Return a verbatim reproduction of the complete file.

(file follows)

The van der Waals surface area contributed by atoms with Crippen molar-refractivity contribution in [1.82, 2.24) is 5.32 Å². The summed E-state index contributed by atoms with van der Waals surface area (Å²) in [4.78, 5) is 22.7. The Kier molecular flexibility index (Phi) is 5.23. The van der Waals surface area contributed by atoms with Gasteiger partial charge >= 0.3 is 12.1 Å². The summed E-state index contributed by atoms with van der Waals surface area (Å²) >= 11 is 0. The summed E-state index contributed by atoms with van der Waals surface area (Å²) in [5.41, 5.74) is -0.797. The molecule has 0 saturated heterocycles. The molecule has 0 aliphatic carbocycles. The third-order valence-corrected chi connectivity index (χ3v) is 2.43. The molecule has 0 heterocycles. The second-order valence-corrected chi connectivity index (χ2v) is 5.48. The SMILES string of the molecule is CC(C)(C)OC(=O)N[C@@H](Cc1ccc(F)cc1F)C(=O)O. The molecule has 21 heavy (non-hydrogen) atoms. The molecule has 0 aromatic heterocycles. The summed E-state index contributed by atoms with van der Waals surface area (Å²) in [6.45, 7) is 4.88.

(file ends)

The van der Waals surface area contributed by atoms with Crippen molar-refractivity contribution in [1.82, 2.24) is 5.32 Å². The summed E-state index contributed by atoms with van der Waals surface area (Å²) in [4.78, 5) is 22.7. The Kier molecular flexibility index (Phi) is 5.23. The van der Waals surface area contributed by atoms with Gasteiger partial charge >= 0.3 is 12.1 Å². The summed E-state index contributed by atoms with van der Waals surface area (Å²) >= 11 is 0. The summed E-state index contributed by atoms with van der Waals surface area (Å²) in [5.41, 5.74) is -0.797. The molecule has 0 saturated heterocycles. The molecule has 0 aliphatic carbocycles. The third-order valence-corrected chi connectivity index (χ3v) is 2.43. The molecule has 0 heterocycles. The second-order valence-corrected chi connectivity index (χ2v) is 5.48. The SMILES string of the molecule is CC(C)(C)OC(=O)N[C@@H](Cc1ccc(F)cc1F)C(=O)O. The molecule has 21 heavy (non-hydrogen) atoms. The molecule has 0 aromatic heterocycles. The summed E-state index contributed by atoms with van der Waals surface area (Å²) in [6.45, 7) is 4.88.